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Photo Courtesy of Dave Pilibosian / Istock

You can improve your car’s fuel efficiency with these simple driving habits provided by the Alliance to Save Energy:

Before You Hit the Road…

tune up your carPhoto Courtesy of Christopher Dodge

  • Tune up. Fixing a car that’s out of tune or has failed an emissions test can improve its gas mileage by an average of 4 percent. Fixing a serious maintenance problem, such as a faulty oxygen sensor, can improve your mileage by as much as 40 percent!
  • Keep tires properly inflated to improve mileage by up to 3.3 percent. According to the U.S. Department of Energy (DOE), under-inflated tires can lower gas mileage by 0.3 percent for every 1 psi drop in pressure in all four tires. In addition, proper inflation improves tire longevity – and your safety while driving. DOE cautions not to go by the maximum pressure printed on the tire’s sidewall, but to find the proper tire pressure for your own vehicle on a sticker on the driver’s side door jamb or in the glove box, as well as in your owner’s manual.
  • Use the manufacturer’s recommended grade of motor oil or risk lowering you gas mileage by 1to 2 percent. For example, says DOE, using 10W-30 motor oil in an engine designed to use 5W-30 can depress mileage by 1to 2 percent; and using 5W-30 in an engine designed for 5W-20 can lower mileage by 1 to 1.5 percent. DOE also advises looking for the phrase “Energy Conserving” on the American Petroleum Institute performance symbol to ensure that the oil contains friction-reducing additives.
  • Check you air filter.  DOE says a February 2009 study by the Oak Ridge National Laboratory found that replacing a clogged air filter on cars with fuel-injected, computer-controlled gasoline engines (the type of engine on most gasoline-fueled cars manufactured since the early 1980s) does not improve fuel economy but can improve acceleration time by 6 to 11 percent.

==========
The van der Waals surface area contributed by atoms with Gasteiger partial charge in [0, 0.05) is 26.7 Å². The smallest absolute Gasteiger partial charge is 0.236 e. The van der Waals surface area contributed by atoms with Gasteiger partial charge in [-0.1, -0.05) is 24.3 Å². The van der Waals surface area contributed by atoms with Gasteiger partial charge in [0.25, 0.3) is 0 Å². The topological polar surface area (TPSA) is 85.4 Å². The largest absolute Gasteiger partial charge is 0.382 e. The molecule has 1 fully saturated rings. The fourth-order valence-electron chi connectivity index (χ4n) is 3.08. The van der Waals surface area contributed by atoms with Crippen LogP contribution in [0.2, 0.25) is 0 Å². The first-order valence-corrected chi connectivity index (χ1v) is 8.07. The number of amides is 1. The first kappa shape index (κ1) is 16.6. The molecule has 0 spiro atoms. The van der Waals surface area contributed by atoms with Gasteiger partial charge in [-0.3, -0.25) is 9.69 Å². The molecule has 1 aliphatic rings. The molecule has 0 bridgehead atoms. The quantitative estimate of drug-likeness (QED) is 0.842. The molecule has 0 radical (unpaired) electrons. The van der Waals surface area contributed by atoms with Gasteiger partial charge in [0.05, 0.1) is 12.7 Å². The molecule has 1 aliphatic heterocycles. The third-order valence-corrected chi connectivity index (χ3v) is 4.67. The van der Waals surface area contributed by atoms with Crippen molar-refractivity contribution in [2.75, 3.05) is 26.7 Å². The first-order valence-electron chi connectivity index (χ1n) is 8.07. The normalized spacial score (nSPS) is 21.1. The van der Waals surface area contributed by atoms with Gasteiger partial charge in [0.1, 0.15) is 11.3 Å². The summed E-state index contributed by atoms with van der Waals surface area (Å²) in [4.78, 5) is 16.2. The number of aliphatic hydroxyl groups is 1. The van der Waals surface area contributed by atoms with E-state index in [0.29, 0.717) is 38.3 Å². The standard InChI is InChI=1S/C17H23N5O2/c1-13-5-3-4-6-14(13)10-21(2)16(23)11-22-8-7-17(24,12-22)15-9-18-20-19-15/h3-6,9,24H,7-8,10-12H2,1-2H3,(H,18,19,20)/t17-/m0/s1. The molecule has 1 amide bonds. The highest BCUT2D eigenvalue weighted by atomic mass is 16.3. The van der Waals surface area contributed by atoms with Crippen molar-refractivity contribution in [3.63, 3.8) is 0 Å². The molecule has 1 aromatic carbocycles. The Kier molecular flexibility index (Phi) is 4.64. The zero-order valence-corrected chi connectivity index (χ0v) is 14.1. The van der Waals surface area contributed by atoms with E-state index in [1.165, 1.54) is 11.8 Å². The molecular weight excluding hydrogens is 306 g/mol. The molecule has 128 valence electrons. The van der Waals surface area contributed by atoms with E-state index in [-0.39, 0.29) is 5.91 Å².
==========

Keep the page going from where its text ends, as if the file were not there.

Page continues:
rotate and inflate your tires

On the Go…

  • Slow down. Gas mileage decreases rapidly above 60 miles per hour – each five mph over 60 is like paying an additional 24 cents per gallon for gas (based on $3.07 per gallon)..
  • Avoid aggressive driving, (speeding, rapid acceleration and braking), which not only is safer but can also lower your gas mileage by 33 percent at highway speeds and 5 percent around town.

                                                                          Photo Courtesy of Victor Zastolo`skiy / iStock

  • Avoid carrying items on your vehicle’s roof. A loaded roof rack or carrier increases weight and aerodynamic drag, which can cut mileage by 5 percent. Place items inside the trunk whenever possible to improve your fuel economy.
  • But don’t cram the trunk with unneeded items, either. An extra 100 pounds in the trunk cuts a typical vehicle’s fuel economy by up to 2 percent.
  • Avoid idling. Idling gets 0 mpg, and cars with larger engines typically waste even more gas while idling than cars with smaller engines.
  • Combine errands/trips. If you combine errands into one trip, you drive fewer miles and use less fuel. Several short trips taken from a cold start can use twice as much fuel as a longer, multipurpose trip when the engine is warmed up and efficient.
  • Use the overdrive gear when appropriate to reduce engine speed. It will save gas and reduce engine wear.
  • Use cruise control to cut fuel consumption by maintaining a steady speed during highway driving.
  • Consider alternatives to driving such as public transportation, biking, walking, ridesharing and telecommuting.

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